We therefore reverse the award of fees and expenses to the wife's attorney.
The husband's third and last contention is that the court erred in further providing that:
"In the event that an arrearage shall accrue, said arrearage shall be deemed to be a judgment against Walter K. Lenz, and shall bear interest in accordance with the interest rate in effect from time to time upon judgments, and shall be specifically deemed a valid vested debt against defendant at such time as his expectancy, under the testamentary trust of his late father, Charles Lenz, shall become vested."
• 3 It is clear that under Illinois law, although a decree for alimony or maintenance may be "made a lien on any real estate to secure the payment of any money to become due by installments" (Ill. Rev. Stat. 1971, ch. 40, § 21), the court in a divorce case has no power to make a money decree a lien on personal property. (Griswold v. Griswold (1903), 111 Ill. App. 269; Yelton v. Handley (1888), 28 Ill. App. 640.) A more recent case is Schwarz v. Schwarz (1963), 27 Ill.2d 140, 188 N.E.2d 673, where our Supreme Court, at page 150, said:
"This leaves the question of whether the trial court erred in impressing a lien on defendant's personal property to secure the payment of the award. Yelton v. Handley, 28 Ill. App. 640, involved a situation where an alimony decree was declared to be a lien on real and personal property of defendant. The court observed that section 44 of the Chancery Act, relating to the lien of a money decree, and section 45 of that act, relating to the lien of other decrees, each referred only to liens on real estate. Applying the rule of expressio unius exculsio alterius est, the court held that an alimony decree could not be made a lien on personal property. This holding was followed or approved in Griswold v. Griswold, 111 Ill. App. 269; Peck v. Peck, 214 Ill. App. 41; and Williams v. Williams, 279 Ill. App. 274. Sections 44 and 45 of the Chancery Act (Ill. Rev. Stat. 1959, chap. 22, pars. 44 and 45,) have not been amended to specifically give a court the power to make an alimony decree a lien on personal property nor has the legislature made such provision in the Divorce Act. The legislature has acquiesced in the holding of the Yelton case, which was decided in 1887 and has been followed on several occasions, and we would not now be justified in reaching a different result. See Knierim v. Izzo, 22 Ill.2d 73."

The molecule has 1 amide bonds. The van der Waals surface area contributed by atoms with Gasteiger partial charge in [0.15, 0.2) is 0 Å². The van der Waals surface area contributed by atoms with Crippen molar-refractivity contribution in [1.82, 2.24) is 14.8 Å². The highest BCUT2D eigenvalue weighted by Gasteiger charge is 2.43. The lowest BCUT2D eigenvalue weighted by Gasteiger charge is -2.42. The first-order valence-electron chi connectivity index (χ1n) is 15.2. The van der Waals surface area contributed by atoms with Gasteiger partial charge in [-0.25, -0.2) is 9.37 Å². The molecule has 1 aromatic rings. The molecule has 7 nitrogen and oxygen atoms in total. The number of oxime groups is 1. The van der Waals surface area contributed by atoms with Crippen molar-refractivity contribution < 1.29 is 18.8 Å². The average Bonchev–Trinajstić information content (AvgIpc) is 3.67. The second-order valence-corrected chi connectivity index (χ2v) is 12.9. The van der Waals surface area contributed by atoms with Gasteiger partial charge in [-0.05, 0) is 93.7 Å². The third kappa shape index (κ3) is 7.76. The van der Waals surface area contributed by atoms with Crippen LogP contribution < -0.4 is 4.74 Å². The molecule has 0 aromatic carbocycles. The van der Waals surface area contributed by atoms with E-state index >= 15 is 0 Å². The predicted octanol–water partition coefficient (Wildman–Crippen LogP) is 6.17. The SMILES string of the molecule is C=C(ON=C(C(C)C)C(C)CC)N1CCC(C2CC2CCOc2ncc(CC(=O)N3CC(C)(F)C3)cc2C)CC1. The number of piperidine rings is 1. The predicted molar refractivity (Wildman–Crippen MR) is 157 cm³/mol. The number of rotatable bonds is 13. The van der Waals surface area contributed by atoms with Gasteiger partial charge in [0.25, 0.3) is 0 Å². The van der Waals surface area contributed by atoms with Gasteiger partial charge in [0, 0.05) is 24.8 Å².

The only way under Illinois law to make an award for future support a lien on the husband's personal property would be to go into court after the arrearage has in fact accrued and have such arrearage reduced to a judgment, issue an execution thereon and deliver the execution to the sheriff (Ill. Rev. Stat. 1971, ch. 22, §§ 44, 45, 46; ch. 77, §§ 1, 4, 9, 43).
• We therefore conclude that what the trial court is here attempting to accomplish, in the portion of the decree above quoted, is beyond its power and we therefore sustain the husband's third contention and reverse said decretal provisions.
In summary, the support award is reduced from $60 to $30 per week per child and the other decretal provisions challenged by the husband are reversed.
Modified in part and reversed in part.
SEIDENFELD, P.J., and GUILD, J., concur.